Siri security flaw leaves some locked iPhones open to abuse
The number of people who are running iOS 7, either by buying a new iPhone or by downloading the update from Apple, is high. Very high. But shortly after the excitement of the new operating system, a security flaw with Siri emerges -- and it's not one to be taken lightly. Security firm Cenzic reveals details of a vulnerability that enables anyone to bypass the lock screen of an iPhone using Siri.
The voice activated assistant is better known for providing answers to questions and allowing for hands-free operation of iPhones. But Cenzic researchers show that it can also be used for more sinister purposes. You would think that when your phone is locked it should not be possible to do anything, besides answering calls, until you unlock it.
But Cenzic Security Engineers, Abhishek Rahirikar and Michael Yuen found that it is possible to use Siri to use phone functions that really should be inaccessible when a device is locked -- such as the ability to post Facebook and Twitter updates, viewing call records and even send emails. This means that, in theory, should your iPhone be lost or stolen, someone else could use it to post messages on your behalf.
The ability to make calls from a locked phone could be seen as being useful to a legitimate owner of a phone. Cenzic says that the vulnerability demonstrates that "there is a thin line between security and convenience" and has called on Apple to remedy the problem. I've reached out to Apple to get their side of the story, and I'm awaiting a response.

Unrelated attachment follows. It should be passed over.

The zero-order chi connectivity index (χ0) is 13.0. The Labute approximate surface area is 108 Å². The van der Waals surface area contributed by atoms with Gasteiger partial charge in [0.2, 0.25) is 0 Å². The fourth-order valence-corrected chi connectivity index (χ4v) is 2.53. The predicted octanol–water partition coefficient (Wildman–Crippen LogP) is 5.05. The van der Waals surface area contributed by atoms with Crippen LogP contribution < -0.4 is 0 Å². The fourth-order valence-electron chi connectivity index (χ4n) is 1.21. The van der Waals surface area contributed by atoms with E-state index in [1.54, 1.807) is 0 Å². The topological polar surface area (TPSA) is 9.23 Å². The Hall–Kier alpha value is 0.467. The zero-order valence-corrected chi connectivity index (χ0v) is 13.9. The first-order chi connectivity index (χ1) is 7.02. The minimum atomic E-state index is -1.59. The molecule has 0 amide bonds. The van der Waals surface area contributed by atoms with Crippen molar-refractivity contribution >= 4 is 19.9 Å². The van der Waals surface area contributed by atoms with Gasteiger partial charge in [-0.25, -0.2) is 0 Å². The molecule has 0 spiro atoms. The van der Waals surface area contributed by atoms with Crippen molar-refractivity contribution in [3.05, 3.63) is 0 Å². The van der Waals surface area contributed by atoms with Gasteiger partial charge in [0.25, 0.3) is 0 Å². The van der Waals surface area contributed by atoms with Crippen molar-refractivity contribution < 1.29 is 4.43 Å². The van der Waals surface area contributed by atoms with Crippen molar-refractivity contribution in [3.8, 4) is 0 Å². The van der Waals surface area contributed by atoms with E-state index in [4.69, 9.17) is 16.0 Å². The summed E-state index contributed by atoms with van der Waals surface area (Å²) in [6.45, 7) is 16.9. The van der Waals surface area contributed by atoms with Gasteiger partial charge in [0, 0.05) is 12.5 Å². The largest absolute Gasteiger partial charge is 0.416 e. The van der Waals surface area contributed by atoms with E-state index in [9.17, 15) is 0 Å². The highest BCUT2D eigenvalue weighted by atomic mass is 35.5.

A video has been posted to YouTube showing how the vulnerability works. It may seem that Siri first refuses to post a Facebook status update and then just gives in on the second request, but Abhishek Rahirikar explains that "you need to give right command, and Siri does not think whether the phone is locked or not, it carries out the action. This is true for some commands that we think should have some restrictions."
The problem is not restricted to iOS 7; it is also to be found in iOS 6.1.4.
Check out the YouTube video to see the vulnerability for yourself: